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Apr
19
comment Why did the Brain develop in the front in most organisms?
@aandreev -- They co-evolved. As brains became more complex and bigger, there needed to be a better place to store them. Thick bones aren't very spacious. Hollow bones aren't very protective. The compromise for organisms evolving a larger brain was the skull: A hollow, encapsulating bone that can also be very dense (especially among goats, bovines, etc.). It's also a design that means there's only one area to protect instead of every single thick bone in your body.
Apr
4
comment Core Biological concepts explained to a Computer Scientist?
@poka.nandor Thanks. :-)
Feb
25
comment Baby birds hair and mammal hair is a convergent evolution?
Fledglings do not have hair, but "down" -- a very, very fine type of feather used to insulate the chicks (and convergent in purpose with mammalian hair there).
Feb
6
comment Does long term use of antibiotics in humans actually lead to a greater risk of infection?
Not usually in the individual, but in a population, improper antibiotic use can lead to resistant strains and more infections. Improper use usually means stopping therapy short and not using all the pills, using antibiotics for diseases they cannot help with, or very-long-term use in a healthy individual. Antibiotic resistance is basic a probability function, with the increase exposure to the antibiotics increasing the probability resistance will develop. Regimes are designed so that bacterial populations stay isolated/small and the chance for resistance remains small.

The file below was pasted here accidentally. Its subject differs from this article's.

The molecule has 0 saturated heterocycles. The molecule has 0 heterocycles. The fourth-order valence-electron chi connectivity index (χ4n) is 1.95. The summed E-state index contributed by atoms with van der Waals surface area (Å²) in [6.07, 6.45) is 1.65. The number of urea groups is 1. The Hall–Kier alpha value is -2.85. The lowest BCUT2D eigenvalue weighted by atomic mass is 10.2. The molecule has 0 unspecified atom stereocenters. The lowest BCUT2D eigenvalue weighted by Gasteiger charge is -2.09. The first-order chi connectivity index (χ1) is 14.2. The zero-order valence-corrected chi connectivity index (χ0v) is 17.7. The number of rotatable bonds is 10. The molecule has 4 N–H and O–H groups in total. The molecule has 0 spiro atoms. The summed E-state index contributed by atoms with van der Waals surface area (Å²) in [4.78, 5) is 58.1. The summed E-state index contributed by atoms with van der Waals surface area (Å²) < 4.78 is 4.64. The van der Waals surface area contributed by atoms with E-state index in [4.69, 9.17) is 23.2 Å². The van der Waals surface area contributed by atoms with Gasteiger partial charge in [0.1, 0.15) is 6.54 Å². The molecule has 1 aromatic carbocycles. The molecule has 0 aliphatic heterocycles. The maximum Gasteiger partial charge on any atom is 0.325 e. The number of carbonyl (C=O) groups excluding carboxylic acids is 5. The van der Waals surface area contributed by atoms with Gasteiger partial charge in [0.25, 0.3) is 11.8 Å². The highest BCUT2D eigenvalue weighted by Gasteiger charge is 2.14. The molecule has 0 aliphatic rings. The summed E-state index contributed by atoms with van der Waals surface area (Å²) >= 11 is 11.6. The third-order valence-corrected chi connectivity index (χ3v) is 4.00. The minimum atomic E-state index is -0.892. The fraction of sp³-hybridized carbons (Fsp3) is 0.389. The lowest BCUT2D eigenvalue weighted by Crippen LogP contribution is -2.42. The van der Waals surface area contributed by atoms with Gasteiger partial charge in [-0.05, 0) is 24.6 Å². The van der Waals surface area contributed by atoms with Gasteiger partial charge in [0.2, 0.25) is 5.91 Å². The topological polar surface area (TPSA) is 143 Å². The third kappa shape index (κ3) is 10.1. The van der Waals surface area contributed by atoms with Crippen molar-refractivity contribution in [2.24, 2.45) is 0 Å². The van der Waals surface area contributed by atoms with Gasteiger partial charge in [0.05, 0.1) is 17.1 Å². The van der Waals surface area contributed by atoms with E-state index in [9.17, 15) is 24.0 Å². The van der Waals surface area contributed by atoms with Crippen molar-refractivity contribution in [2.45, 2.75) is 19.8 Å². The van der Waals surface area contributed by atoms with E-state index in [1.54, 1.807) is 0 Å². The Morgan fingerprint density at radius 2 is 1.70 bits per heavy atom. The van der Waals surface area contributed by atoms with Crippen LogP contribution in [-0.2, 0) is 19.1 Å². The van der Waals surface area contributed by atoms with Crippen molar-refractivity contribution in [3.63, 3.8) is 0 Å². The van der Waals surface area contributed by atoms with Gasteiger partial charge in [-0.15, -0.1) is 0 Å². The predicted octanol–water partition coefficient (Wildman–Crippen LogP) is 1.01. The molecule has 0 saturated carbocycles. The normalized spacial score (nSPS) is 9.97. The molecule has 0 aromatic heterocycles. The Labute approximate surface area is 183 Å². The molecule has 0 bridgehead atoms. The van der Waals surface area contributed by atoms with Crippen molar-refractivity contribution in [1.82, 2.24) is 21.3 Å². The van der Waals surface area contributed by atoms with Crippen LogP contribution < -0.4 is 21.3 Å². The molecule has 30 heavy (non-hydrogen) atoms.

Jan
22
comment Is there any tree or other plant that produces a new crop in fast cycles?
@twelve -- I'd suggest something like gardening.stackexchange.com for people more knowledgeable than I. I'm a novice gardener, but from what I recall most people would need 2-3 basil plants to cover moderate to heavy use of the herb in their cooking from early spring through early fall (in climates where temperatures drop below freezing).
Jan
22
comment Is there any tree or other plant that produces a new crop in fast cycles?
Several harvests occur from most agricultural plants, most have 2-3 harvest periods per year, with a few exceptions. I'm not aware of any plant that produces a new crop every month; the closest I can think of would be herbs like Basil -- but that's because it produces continuously until it goes dormant.
Jan
22
comment True or false & fill in the blanks
@canadianer -- I agree, the nomenclature is pretty arbitrary and can be misleading. Thanks for bringing it up. :-)
Jan
22
comment True or false & fill in the blanks
@canadianer -- Yeah, but the nomenclature conventions make "polypeptides" to usually 3-5 peptides chained together. Before is "dipeptide" and after can get up to "oligilopeptide" IIRC.
Jan
18
comment how do macrophages have the capacity to digest pathogen in opsonization
There are multiple mechanisms to induce phagocytosis by macrophages. One includes B-cell antibodies (specifically the Fc region) and another includes chemokines emitted by local cells that can also induce phagocytosis. I do not have my material with me at the moment, but the short answer is: Macrophages can do both. They can eat pathogens without antibody stimulation, but antibodies can also stimulate them into action.
Jan
16
comment Father with mutated mtDNA- why isn't his offspring at risk?
@anongoodnurse "Paternal Inheritance of Mitochondrial DNA in Mice" - Nature 1991. The truth is that some paternal mtDNA is passed along, but the undergrad level generalization is that "no" paternal mtDNA is passed because the amount is practically non-existent outside of rare cases. In those rare cases then mtDNA can cause metabolic issues, like the 28 year old case study by Scwhartz in 2002.